SAN FRANCISCO (09/01/2000) - Chieko Kimura thought she was on to something three years ago when she founded a school to teach Japanese women how to become entrepreneurs.
"Japanese women have limited career opportunities in big corporations," says Kimura, creator of the jyuku, or cram school, for female entrepreneurs at the Kyoto Research Park - a business incubator that houses about 130 companies, nearly half of them involved with the Internet. "When they wanted to launch their own companies, the support was not there. I wanted to offer seminars that could support their ambitions to bring their companies to the public."
In 1997, Kimura set up a course for aspiring female executives that meets once a week for 10 months. About 30 women applied the first year. "I was surprised by their enthusiasm," she says. However, she gradually realized that few women aspire to be high-octane entrepreneurs. "Most of them wanted to open their small businesses, but not necessarily to run some high-growth venture businesses." Kimura believes that's because women in Japan are typically raised to be followers, not leaders with great aspirations.
Each year, more men requested admission to the course while fewer and fewer women did. Initially, Kimura resisted admitting men because she thought they had easier access to training at Japanese corporations, which often educate male managers to cultivate future executives.
But when 23 men and only seven women applied this year, Kimura relented. Twelve men and five women were accepted into the program.
"We did not want to lower our admission standards," she says. "When we looked at applications this year, men turned out to be more business-savvy and knew more about what corporate marketing is all about."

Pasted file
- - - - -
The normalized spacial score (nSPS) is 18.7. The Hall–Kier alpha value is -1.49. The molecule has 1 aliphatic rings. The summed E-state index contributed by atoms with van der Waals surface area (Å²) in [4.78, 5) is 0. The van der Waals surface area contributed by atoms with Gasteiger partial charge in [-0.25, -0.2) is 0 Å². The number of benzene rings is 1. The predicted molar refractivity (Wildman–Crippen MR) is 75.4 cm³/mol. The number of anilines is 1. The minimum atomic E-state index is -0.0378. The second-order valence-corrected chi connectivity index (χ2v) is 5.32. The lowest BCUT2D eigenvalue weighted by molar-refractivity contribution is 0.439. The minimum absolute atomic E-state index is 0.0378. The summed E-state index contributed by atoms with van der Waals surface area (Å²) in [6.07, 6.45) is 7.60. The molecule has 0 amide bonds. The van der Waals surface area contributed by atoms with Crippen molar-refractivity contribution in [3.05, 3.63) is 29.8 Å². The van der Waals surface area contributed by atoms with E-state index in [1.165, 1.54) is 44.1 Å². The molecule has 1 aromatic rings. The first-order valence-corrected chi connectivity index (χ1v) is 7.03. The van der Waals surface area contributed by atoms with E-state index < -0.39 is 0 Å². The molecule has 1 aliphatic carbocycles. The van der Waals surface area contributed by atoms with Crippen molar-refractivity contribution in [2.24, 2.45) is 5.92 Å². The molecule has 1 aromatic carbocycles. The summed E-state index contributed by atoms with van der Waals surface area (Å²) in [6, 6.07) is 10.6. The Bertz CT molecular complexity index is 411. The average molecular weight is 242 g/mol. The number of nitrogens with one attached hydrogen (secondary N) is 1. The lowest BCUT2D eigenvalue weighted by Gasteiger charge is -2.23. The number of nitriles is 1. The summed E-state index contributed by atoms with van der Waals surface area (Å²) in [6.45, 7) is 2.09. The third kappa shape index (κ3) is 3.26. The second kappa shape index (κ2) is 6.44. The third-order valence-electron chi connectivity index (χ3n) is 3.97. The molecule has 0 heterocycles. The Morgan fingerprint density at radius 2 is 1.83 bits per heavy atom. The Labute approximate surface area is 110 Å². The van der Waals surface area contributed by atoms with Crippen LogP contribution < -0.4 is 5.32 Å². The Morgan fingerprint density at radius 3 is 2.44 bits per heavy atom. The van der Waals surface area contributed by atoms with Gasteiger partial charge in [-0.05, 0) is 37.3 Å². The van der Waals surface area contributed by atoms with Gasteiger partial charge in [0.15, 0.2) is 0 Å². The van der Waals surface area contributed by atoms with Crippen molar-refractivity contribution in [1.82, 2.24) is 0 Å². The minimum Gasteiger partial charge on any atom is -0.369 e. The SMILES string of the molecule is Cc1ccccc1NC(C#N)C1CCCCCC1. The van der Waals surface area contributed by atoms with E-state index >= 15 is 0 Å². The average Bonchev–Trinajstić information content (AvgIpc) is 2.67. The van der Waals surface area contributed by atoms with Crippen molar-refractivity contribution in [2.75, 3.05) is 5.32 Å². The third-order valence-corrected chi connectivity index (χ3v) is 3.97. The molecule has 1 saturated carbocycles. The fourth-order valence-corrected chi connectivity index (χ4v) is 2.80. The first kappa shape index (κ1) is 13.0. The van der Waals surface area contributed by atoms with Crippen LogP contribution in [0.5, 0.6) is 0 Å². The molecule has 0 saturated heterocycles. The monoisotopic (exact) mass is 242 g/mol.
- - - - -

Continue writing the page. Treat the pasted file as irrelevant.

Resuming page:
Nonetheless, the school is having a positive impact on a few women.
Noriko Teramoto, a 36-year-old computer programmer who completed the course last spring, says the program was valuable in helping her make her own way in Japan's male-dominated economy.
"Once you pass 35, you just cannot find new jobs, especially when you are a woman," adds Teramoto, now president of Digimom Workers, a Web-services firm she founded after finishing the course. "You cannot get big contracts when you are just an individual business owner. I wanted to take responsibility for what I do, and for that, I had to establish a company."
Teramoto worked as a computer programmer at a large company for nine years, but when she returned from her 12-month maternity leave she was asked to leave. She came to KRP last year looking for the management skills required to start her own company.
Teramoto says the class' emphasis on discussion differs from traditional Japanese education in which teachers dispense knowledge and students simply absorb it. "It was stimulating to meet with people who had similar career ambitions," she relates.
Kimura says she was worried those discussions might be stifled by introducing men into the class, but so far that hasn't happened, even though most of the male students work for major corporations and the women are either housewives or part-time professionals.
"Women in the class don't seem to be overwhelmed by men," she notes. "And men seem to regard their female classmates' opinions as fresh."